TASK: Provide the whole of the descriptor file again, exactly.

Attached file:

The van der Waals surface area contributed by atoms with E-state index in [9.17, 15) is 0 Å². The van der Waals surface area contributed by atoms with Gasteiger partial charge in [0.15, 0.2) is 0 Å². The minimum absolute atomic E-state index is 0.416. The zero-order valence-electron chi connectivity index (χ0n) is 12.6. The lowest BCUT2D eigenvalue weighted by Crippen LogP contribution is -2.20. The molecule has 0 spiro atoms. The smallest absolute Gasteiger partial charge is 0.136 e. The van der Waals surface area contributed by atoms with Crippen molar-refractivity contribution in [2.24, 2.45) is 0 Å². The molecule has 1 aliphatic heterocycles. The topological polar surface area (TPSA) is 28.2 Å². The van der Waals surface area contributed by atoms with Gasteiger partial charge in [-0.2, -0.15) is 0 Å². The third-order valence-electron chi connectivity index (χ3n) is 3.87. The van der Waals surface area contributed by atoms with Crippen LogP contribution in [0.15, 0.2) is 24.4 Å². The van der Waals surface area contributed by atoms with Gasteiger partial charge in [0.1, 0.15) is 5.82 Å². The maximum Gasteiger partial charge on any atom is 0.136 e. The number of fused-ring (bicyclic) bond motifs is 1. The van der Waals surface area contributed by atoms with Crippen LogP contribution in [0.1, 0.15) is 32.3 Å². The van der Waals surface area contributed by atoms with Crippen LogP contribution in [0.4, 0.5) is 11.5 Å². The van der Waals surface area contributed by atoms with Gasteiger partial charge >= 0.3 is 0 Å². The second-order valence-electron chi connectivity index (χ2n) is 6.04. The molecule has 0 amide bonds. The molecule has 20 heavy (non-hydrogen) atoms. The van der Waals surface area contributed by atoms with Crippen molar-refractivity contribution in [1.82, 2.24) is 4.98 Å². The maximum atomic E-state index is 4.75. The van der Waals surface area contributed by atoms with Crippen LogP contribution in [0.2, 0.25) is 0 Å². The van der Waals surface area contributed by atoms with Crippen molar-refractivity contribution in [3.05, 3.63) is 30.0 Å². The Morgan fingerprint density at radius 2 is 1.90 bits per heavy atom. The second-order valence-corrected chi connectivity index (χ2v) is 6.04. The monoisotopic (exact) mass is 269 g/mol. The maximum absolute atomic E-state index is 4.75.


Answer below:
The van der Waals surface area contributed by atoms with E-state index in [9.17, 15) is 0 Å². The van der Waals surface area contributed by atoms with Gasteiger partial charge in [0.15, 0.2) is 0 Å². The minimum absolute atomic E-state index is 0.416. The zero-order valence-electron chi connectivity index (χ0n) is 12.6. The lowest BCUT2D eigenvalue weighted by Crippen LogP contribution is -2.20. The molecule has 0 spiro atoms. The smallest absolute Gasteiger partial charge is 0.136 e. The van der Waals surface area contributed by atoms with Crippen molar-refractivity contribution in [2.24, 2.45) is 0 Å². The molecule has 1 aliphatic heterocycles. The topological polar surface area (TPSA) is 28.2 Å². The van der Waals surface area contributed by atoms with Gasteiger partial charge in [-0.2, -0.15) is 0 Å². The third-order valence-electron chi connectivity index (χ3n) is 3.87. The van der Waals surface area contributed by atoms with Crippen LogP contribution in [0.15, 0.2) is 24.4 Å². The van der Waals surface area contributed by atoms with Gasteiger partial charge in [0.1, 0.15) is 5.82 Å². The maximum Gasteiger partial charge on any atom is 0.136 e. The number of fused-ring (bicyclic) bond motifs is 1. The van der Waals surface area contributed by atoms with Crippen LogP contribution in [0.1, 0.15) is 32.3 Å². The van der Waals surface area contributed by atoms with Crippen LogP contribution in [0.4, 0.5) is 11.5 Å². The van der Waals surface area contributed by atoms with Gasteiger partial charge >= 0.3 is 0 Å². The second-order valence-electron chi connectivity index (χ2n) is 6.04. The molecule has 0 amide bonds. The molecule has 20 heavy (non-hydrogen) atoms. The van der Waals surface area contributed by atoms with Crippen molar-refractivity contribution in [1.82, 2.24) is 4.98 Å². The maximum atomic E-state index is 4.75. The van der Waals surface area contributed by atoms with Crippen LogP contribution in [0.2, 0.25) is 0 Å². The van der Waals surface area contributed by atoms with Crippen molar-refractivity contribution in [3.05, 3.63) is 30.0 Å². The Morgan fingerprint density at radius 2 is 1.90 bits per heavy atom. The second-order valence-corrected chi connectivity index (χ2v) is 6.04. The monoisotopic (exact) mass is 269 g/mol. The maximum absolute atomic E-state index is 4.75.